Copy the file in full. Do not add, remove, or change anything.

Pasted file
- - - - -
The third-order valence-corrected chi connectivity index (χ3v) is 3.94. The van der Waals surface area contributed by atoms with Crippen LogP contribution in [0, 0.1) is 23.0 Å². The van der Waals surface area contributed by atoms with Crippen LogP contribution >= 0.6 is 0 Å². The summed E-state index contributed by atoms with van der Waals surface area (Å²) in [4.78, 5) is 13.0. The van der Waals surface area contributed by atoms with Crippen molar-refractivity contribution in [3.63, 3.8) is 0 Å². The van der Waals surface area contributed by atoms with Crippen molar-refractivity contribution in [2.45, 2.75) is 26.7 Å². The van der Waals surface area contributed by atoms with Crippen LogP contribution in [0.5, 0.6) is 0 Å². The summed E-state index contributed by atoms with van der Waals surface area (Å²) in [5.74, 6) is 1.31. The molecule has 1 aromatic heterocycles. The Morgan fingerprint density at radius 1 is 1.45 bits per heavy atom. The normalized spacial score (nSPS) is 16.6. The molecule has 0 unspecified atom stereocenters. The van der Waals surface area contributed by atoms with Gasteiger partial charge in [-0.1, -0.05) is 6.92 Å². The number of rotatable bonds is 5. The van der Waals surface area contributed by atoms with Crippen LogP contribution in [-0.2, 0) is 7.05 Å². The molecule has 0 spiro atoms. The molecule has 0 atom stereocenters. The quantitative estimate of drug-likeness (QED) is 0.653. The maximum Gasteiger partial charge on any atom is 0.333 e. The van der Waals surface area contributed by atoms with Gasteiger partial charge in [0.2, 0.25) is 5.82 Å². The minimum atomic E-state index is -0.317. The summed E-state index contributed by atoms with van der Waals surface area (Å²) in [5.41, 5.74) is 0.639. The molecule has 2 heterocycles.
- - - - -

The third-order valence-corrected chi connectivity index (χ3v) is 3.94. The van der Waals surface area contributed by atoms with Crippen LogP contribution in [0, 0.1) is 23.0 Å². The van der Waals surface area contributed by atoms with Crippen LogP contribution >= 0.6 is 0 Å². The summed E-state index contributed by atoms with van der Waals surface area (Å²) in [4.78, 5) is 13.0. The van der Waals surface area contributed by atoms with Crippen molar-refractivity contribution in [3.63, 3.8) is 0 Å². The van der Waals surface area contributed by atoms with Crippen molar-refractivity contribution in [2.45, 2.75) is 26.7 Å². The van der Waals surface area contributed by atoms with Crippen LogP contribution in [0.5, 0.6) is 0 Å². The summed E-state index contributed by atoms with van der Waals surface area (Å²) in [5.74, 6) is 1.31. The molecule has 1 aromatic heterocycles. The Morgan fingerprint density at radius 1 is 1.45 bits per heavy atom. The normalized spacial score (nSPS) is 16.6. The molecule has 0 unspecified atom stereocenters. The van der Waals surface area contributed by atoms with Gasteiger partial charge in [-0.1, -0.05) is 6.92 Å². The number of rotatable bonds is 5. The van der Waals surface area contributed by atoms with Crippen LogP contribution in [-0.2, 0) is 7.05 Å². The molecule has 0 spiro atoms. The molecule has 0 atom stereocenters. The quantitative estimate of drug-likeness (QED) is 0.653. The maximum Gasteiger partial charge on any atom is 0.333 e. The van der Waals surface area contributed by atoms with Gasteiger partial charge in [0.2, 0.25) is 5.82 Å². The minimum atomic E-state index is -0.317. The summed E-state index contributed by atoms with van der Waals surface area (Å²) in [5.41, 5.74) is 0.639. The molecule has 2 heterocycles.